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Loyola Sullivan accused of conflict of interest in work with OCI

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Ocean Choice International is getting knocked from all directions – this time from the provincial Liberal party. The CBC has reported that the party’s fisheries critic Jim Bennett has asked the federal ethics and conflict of interest commissioner to investigate whether or not Loyola Sullivan’s employment with OCI is breaking the rules. Sullivan was Canada’s fisheries conservation ambassador until taking a job with OCI; current rules require bureaucrats sit out for a one-year cooling-off period before taking on private-sector employment which relates to their former public work. “Prior to taking this job, I did submit, to (the) conflict of interest (commissioner) last June, my job description to them,” Sullivan told the CBC. “I spoke to them on at least two occasions, and was given the go-ahead to be able to accept this employment.” OCI continues to get hammered in the public arena, and this latest accusation is a kick while…

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Former NL telemarketer convicted, operating again in Florida

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The CBC is reporting that Michael Mouyal, a telemarketer formerly operating out of St. John’s and convicted of defrauding customers in excess of 130 million dollars, is now back in business – in Miramar, Florida. Mouyal ran several operations in Canada between 1994-2001, receiving a $287,000 federal grant and provincial tax breaks to open his call centre in the capital city. In the midst of critical media fire, police raided his centres in Toronto, Montreal, and St. John’s, shutting down this centre in the early part of the last decade. By that point, Mouyal himself had accumulated more than $2.8 million dollars, in part because his employees pretended to represent other companies when speaking to clients, and were able to charge staggering mark-ups on products – as high as 700%. In 2007, Mouyal was fined $1 million dollars and forbidden from selling business directories or commercial supplies for 10 years.…

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New Harbour doctor zeroes in on shortages at Carbonear hospital

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The Compass today features a comprehensive interview with Dr. Paul Bonisteel, a family physician in New Harbour, Trinity Bay. Dr. Bonisteel, reacting to news that a specialist has been recruited for the nearby hospital, is critical of Eastern Health’s hiring practices. “Time and time again, we have seen when they fill one (specialist) position, the effort to fill the second seems to slack off. And that’s not just in obstetrics, that’s across a slate of different specialties, and not just in Carbonear, but in many of the (health care) institutions across the province.” The wide ranging interview covers a lot of ground on the state of the province’s health care system, and brings to light a lot of the problems faced in more rural areas when referring patients to specialists. Dr. Bonisteel said he thinks, “a lot of that comes from not being visionary about the … services you’re providing.…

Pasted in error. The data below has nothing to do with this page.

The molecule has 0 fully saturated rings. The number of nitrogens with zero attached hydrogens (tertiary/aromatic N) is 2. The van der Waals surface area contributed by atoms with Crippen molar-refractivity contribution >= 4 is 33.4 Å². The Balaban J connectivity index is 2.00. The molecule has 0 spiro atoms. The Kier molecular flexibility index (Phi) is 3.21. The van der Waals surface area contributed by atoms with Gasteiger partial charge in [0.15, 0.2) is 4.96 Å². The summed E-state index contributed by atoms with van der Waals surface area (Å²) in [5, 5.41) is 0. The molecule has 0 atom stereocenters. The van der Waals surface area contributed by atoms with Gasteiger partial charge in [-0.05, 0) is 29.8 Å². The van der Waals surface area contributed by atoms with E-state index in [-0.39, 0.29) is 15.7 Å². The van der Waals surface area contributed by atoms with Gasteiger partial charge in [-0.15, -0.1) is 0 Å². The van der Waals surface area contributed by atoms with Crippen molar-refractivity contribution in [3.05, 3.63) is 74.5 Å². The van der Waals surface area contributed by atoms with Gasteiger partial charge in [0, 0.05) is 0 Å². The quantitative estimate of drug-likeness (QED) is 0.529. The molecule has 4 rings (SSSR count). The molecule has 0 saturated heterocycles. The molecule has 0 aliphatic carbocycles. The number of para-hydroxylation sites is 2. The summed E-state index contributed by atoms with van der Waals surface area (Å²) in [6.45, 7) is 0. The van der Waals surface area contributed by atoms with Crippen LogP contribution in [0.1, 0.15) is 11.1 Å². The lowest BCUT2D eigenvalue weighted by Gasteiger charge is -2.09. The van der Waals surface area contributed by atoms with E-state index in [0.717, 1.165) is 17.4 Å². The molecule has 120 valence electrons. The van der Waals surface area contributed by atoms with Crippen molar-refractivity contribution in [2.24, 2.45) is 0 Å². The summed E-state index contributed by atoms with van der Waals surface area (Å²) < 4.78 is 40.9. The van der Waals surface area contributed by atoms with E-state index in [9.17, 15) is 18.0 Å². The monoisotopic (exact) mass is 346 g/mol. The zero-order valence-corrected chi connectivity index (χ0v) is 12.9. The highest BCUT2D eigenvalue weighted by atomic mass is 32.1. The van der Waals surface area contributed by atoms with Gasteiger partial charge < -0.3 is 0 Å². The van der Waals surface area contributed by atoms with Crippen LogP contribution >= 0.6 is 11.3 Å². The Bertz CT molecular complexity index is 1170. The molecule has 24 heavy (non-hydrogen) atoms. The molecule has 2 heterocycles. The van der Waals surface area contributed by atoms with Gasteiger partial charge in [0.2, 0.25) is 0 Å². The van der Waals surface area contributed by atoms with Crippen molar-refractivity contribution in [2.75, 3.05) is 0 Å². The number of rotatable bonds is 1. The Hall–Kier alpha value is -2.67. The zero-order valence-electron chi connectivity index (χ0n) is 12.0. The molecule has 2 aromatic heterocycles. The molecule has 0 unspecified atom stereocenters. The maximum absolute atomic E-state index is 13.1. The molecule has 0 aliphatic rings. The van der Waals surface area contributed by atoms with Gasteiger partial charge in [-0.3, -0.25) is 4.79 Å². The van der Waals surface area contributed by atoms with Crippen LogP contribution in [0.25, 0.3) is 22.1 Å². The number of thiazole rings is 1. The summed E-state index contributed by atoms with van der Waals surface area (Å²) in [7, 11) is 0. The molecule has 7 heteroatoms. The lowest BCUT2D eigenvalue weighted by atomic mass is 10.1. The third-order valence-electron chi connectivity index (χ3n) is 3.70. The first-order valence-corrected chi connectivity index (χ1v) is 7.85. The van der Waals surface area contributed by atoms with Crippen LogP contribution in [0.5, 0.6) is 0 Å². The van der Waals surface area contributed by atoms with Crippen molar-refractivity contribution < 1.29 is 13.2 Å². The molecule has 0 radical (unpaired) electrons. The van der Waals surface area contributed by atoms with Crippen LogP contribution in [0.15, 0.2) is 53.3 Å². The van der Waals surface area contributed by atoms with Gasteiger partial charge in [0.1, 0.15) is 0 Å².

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Corner Brook raises wages of its firefighters – then fires 4 of them

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The CBC is reporting that Corner Brook – immediately following the signing of a four-year agreement to increase pay to its firefighters – has laid off 4 firefighters. “Throughout the entire bargaining process, union officials were advised that the city could not meet their salary demands without workforce changes. The union was adamant that they would not partake in any discussion relating to staff reductions yet continued to demand a wage increase,” said Corner Brook Mayor Neville Greeley in a news release today. Looks like the union called the city’s bluff and 4 of its members paid the price. Source: CBC

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Little opposition to massive expansions of St. John’s